NMOS Discovery makes use of the DNS Service Discovery protocol as described in RFC 6763. DNS-SD specifies a mechanism for the use of Unicast or Multicast DNS for the purpose of identifying one or more endpoints on a network associated with a named service.
Three DNS-SD service types are defined by this specification:
- _nmos-node._tcp: A logical host which advertises a Node API.
- _nmos-registration._tcp A logical host which advertises a Registration API.
- _nmos-query._tcp A logical host which advertises a Query API.
Advertisements of the above types are accompanied by DNS TXT records as specified within the API RAML documentation.
Unicast vs. Multicast DNS-SD
Dependent on the architecture of a network, it may make sense to use one or both of unicast or multicast DNS for discovery. ‘Registered’ mode may support both of these cases, however ‘Peer to Peer’ mode only supports multicast operation. Nodes may optionally be configured to support just one of unicast or multicast service discovery, however it is recommended that both are used by default in order to make initial device configuration as configuration free as possible.
When performing a DNS-SD browse, clients should proceed as follows:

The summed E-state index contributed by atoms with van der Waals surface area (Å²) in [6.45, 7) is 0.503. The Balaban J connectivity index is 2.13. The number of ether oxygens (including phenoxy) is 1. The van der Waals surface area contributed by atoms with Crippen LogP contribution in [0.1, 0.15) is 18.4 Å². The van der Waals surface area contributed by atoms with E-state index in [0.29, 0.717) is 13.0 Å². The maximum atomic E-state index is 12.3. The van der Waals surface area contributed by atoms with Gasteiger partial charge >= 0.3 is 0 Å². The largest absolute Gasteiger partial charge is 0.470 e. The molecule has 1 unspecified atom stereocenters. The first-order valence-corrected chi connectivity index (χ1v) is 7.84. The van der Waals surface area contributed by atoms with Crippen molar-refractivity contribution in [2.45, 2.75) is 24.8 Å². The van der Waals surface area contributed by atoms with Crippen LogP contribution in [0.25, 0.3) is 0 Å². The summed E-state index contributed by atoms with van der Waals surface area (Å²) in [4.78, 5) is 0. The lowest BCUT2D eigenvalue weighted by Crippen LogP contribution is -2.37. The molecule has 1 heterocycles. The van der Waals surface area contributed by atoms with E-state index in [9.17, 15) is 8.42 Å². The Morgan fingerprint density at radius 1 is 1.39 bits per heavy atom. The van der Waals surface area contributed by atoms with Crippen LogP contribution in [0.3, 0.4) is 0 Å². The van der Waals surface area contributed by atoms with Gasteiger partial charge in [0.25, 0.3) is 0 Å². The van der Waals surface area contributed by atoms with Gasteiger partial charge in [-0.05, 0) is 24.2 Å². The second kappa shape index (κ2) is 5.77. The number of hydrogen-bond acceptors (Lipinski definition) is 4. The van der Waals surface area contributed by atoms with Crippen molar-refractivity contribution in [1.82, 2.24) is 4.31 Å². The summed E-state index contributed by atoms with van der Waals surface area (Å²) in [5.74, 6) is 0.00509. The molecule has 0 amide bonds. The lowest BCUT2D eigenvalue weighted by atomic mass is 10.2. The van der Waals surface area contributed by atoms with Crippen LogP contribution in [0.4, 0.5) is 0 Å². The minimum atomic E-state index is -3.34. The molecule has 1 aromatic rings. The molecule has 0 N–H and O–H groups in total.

- Identify whether the client has been configured with DNS server addresses and a default search domain either manually or automatically via DHCP.
- If such configuration exists, perform a unicast DNS browse for services of type ‘_nmos-registration._tcp’ via the search domain.
- Perform a multicast DNS browse for services of type ‘_nmos-registration._tcp’ in the ‘.local’ domain.
- Merge the results of the two operations into a list, sorted using the priority values associated with each record.
- The above list should be maintained via the methods defined by the DNS-SD specification.
It is expected that timeouts specified by DNS-SD and DNS specifications will be abided by when maintaining a cache, however clients may wish to temporarily mark particular advertisements as invalid where they have timed out or produced HTTP 5xx errors during API interactions. In the case of multicast DNS the re-query mechanism should be used, and is particularly important for servers which cannot unregister their mDNS announcements before going offline.
Due to the caching mechanisms present within mDNS implementations, if a service disappears from the network without cleanly removing its mDNS announcement, it will still be present in the caches of browsing systems until the defined expiry time (120 seconds to 75 minutes dependent on record type). When mDNS advertised data is found to be invalid (for example by performing an HTTP request to an advertised service API and seeing a timeout), the procedure defined in RFC 6762 section 10.2 should be followed. Additionally, RFC 6762 section 10.5 may be used to pre-empt these failures.